For the public sector, the cutbacks are over.  Right now I’m expecting some further increase in public employment during the last months of Obama’s 2nd term, but obviously nothing like what happened during Reagan’s second term.

Below is a table of the top four presidential terms for total non-farm job creation.

Currently Obama’s 2nd term is on pace to be the 3rd best ever for private job creation.  However, with very few public sector jobs added, Obama’s 2nd term is only on pace to be the fifth best for total job creation.

Note: Only 374 thousand public sector jobs have been added during the forty six months of Obama’s 2nd term (following a record loss of 708 thousand public sector jobs during Obama’s 1st term).  This is about 25% of the public sector jobs added during Reagan’s 2nd term!

Top Employment Gains per Presidential Terms (000s)
Rank Term Private Public Total Non-Farm
1 Clinton 1 10,884 692 11,576
2 Clinton 2 10,082 1,242 11,312
3 Reagan 2 9,357 1,438 10,795
4 Carter 9,041 1,304 10,345
5 Obama 21 9,488 374 9,862
Pace2 9,901 390 10,291
146 Months into 2nd Term
2Current Pace for Obama’s 2nd Term

The last table shows the jobs needed per month for Obama’s 2nd term to be in the top four presidential terms. Right now it looks like Obama’s 2nd term will be the 3rd best for private employment (behind Clinton’s two terms, and ahead of Reagan) and probably 5th for total employment.

Average Jobs needed per month (000s)
for remainder of Obama’s 2nd Term
to Rank Private Total
#1 698 857
#2 297 731
#3 -66 467
#4 -224 242


by Bill McBride on 12/02/2016 01:00:00 PM

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Published at Fri, 02 Dec 2016 18:00:00 +0000

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Exclusive: How Putin, Khamenei and Saudi prince got OPEC deal done

Russian President Vladimir Putin delivers a speech during his annual state of the nation address at the Kremlin in Moscow, Russia, December 1, 2016. REUTERS/Maxim Shemetov

Russian President Vladimir Putin delivers a speech during his annual state of the nation address at the Kremlin in Moscow, Russia, December 1, 2016. REUTERS/Maxim Shemetov

Exclusive: How Putin, Khamenei and Saudi prince got OPEC deal done

By Rania El Gamal, Parisa Hafezi and Dmitry Zhdannikov | VIENNA

Russian President Vladimir Putin played a crucial role in helping OPEC rivals Iran and Saudi Arabia set aside differences to forge the cartel’s first deal with non-OPEC Russia in 15 years.

Interventions ahead of Wednesday’s OPEC meeting came at key moments from Putin, Saudi Deputy Crown Prince Mohammed bin Salman and Iran’s Supreme Leader Ayatollah Ali Khamenei and President Hassan Rouhani, OPEC and non-OPEC sources said.

Putin’s role as intermediary between Riyadh and Tehran was pivotal, testament to the rising influence of Russia in the Middle East since its military intervention in the Syrian civil war just over a year ago.

It started when Putin met Saudi Prince Mohammed in September on the sidelines of a G20 gathering in China.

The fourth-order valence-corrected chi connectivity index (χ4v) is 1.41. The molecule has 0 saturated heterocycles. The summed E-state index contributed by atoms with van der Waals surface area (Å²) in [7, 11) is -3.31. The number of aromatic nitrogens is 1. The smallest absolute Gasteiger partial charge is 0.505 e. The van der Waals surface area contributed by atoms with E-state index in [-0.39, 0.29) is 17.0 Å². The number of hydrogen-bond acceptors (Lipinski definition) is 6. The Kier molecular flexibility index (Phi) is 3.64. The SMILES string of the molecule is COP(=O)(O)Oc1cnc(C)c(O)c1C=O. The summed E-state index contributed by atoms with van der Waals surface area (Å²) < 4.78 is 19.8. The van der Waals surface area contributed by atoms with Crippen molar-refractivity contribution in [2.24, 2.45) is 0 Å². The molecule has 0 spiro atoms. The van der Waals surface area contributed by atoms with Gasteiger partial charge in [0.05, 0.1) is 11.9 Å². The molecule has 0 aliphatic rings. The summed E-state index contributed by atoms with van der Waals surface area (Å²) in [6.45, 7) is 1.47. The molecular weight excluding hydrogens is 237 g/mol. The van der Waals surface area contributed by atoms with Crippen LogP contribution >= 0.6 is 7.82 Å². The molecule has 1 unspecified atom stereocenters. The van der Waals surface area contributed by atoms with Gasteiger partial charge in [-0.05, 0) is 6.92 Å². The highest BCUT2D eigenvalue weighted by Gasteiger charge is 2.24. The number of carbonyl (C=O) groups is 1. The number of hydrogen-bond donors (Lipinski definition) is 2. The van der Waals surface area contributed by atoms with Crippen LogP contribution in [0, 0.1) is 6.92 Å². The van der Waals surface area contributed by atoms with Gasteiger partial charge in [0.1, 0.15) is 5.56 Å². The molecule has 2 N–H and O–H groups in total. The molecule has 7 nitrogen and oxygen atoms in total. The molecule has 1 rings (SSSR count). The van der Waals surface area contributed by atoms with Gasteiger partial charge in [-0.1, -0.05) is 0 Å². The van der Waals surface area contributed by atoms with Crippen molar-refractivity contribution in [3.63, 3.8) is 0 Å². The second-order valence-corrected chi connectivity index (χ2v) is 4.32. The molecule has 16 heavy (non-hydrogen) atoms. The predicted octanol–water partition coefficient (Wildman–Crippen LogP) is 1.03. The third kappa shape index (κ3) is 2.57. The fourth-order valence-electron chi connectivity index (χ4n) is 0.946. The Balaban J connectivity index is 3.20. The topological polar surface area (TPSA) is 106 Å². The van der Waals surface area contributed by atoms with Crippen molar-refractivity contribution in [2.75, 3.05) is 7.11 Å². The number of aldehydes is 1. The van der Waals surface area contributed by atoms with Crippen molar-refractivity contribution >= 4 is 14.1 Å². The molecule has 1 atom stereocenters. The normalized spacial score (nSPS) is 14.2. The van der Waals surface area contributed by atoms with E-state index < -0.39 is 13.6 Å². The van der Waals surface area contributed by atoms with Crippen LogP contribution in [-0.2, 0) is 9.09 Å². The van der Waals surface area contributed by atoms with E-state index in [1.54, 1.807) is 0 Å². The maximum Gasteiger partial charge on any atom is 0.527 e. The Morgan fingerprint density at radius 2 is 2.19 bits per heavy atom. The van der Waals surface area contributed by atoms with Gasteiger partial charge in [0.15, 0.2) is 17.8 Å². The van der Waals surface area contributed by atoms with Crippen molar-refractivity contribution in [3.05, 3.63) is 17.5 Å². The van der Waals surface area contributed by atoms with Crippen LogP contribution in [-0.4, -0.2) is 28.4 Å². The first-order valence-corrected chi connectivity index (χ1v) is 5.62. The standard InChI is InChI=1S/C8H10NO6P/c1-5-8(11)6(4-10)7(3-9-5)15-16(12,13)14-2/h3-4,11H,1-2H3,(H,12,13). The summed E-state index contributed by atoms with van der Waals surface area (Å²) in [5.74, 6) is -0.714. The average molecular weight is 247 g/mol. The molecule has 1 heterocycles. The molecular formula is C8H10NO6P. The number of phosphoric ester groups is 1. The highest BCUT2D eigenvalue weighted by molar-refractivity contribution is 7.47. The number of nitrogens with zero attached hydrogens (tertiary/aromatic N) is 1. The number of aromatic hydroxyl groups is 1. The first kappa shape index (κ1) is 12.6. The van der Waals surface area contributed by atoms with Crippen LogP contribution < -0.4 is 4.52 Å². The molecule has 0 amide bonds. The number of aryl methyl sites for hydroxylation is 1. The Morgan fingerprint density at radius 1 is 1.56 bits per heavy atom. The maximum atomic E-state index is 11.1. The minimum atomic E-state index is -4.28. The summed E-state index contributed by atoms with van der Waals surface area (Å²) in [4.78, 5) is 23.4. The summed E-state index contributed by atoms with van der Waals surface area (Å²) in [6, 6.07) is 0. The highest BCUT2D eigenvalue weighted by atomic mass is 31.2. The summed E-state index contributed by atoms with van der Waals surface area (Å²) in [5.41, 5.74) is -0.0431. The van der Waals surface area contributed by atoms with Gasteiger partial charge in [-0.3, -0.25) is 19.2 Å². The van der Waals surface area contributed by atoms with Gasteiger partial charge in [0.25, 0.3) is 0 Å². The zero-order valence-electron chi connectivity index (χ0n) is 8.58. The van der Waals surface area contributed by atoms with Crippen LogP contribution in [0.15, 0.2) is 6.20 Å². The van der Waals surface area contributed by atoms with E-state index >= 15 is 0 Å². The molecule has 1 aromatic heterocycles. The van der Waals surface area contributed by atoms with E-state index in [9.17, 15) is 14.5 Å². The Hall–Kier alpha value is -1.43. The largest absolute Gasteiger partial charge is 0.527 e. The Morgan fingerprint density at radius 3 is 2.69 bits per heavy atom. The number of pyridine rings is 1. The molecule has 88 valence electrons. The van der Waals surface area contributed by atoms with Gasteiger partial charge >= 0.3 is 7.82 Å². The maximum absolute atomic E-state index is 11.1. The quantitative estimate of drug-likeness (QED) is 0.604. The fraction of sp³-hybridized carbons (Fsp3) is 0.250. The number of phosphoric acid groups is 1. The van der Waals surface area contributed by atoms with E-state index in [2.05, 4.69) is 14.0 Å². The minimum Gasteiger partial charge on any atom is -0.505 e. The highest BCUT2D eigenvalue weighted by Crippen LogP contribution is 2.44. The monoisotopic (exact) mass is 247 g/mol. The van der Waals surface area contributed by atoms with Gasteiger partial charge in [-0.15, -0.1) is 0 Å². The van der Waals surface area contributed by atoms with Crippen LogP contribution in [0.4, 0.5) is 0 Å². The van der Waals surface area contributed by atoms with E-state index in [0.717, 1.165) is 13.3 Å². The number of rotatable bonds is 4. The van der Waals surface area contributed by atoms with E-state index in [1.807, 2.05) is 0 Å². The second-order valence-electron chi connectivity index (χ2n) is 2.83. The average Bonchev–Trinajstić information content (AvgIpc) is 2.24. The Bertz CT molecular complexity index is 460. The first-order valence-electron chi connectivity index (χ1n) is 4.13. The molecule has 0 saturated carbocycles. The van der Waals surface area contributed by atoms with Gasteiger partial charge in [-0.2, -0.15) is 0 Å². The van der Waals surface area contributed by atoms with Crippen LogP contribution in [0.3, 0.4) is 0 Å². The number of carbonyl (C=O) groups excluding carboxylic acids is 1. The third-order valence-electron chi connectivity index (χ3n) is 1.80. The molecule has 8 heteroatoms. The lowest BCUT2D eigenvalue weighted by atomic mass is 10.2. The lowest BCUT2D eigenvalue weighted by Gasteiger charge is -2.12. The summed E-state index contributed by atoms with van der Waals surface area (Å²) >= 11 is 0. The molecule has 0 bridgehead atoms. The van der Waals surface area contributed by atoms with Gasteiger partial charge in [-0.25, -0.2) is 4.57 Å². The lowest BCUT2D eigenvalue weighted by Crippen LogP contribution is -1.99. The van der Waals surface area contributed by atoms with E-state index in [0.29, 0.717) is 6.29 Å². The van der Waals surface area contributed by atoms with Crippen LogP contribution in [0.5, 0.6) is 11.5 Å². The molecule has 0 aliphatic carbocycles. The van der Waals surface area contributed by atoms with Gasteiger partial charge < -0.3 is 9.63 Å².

The two agreed to cooperate to help world oil markets clear a glut that had more than halved oil prices since 2014, pummeling Russian and Saudi government revenues. Oil prices are up 10 pct this week topping $53 a barrel.

The financial pain made a deal possible despite the huge political differences between Russia and Saudi over the civil war in Syria.

“Putin wants the deal. Full stop. Russian companies will have to cut production,” said a Russian energy source briefed on the discussions.

In September, OPEC agreed in principle at a meeting in Algiers to reduce output for the first time since the 2008 financial crisis.

But the individual country commitments required to finalize a deal at Wednesday’s Vienna meeting still required much diplomacy.

Recent OPEC meetings have failed because of arguments between de facto leader Saudi Arabia and third-largest producer Iran. Tehran has long argued OPEC should not prevent it restoring output lost during years of Western sanctions.

Proxy wars in Syria and Yemen have exacerbated decades of tensions between the Saudi Sunni kingdom and the Iranian Shi’ite Islamic republic.


Heading into the meeting, the signs were not good. Oil markets went into reverse. Saudi Prince Mohammed had repeatedly demanded Iran participate in supply cuts. Saudi and Iranian OPEC negotiators had argued in circles in the run-up to the meeting.

And, then, just a few days beforehand, Riyadh appeared back away from a deal, threatening to boost production if Iran failed to contribute cuts.

But Putin established that the Saudis would shoulder the lion’s share of cuts, as long as Riyadh wasn’t seen to be making too large a concession to Iran. A deal was possible if Iran didn’t celebrate victory over the Saudis.

A phone call between Putin and Iranian President Rouhani smoothed the way. After the call, Rouhani and oil minister Bijan Zanganeh went to their supreme leader for approval, a source close to the Ayatollah said.

“During the meeting, the leader Khamenei underlined the importance of sticking to Iran’s red line, which was not yielding to political pressures and not to accept any cut in Vienna,” the source said.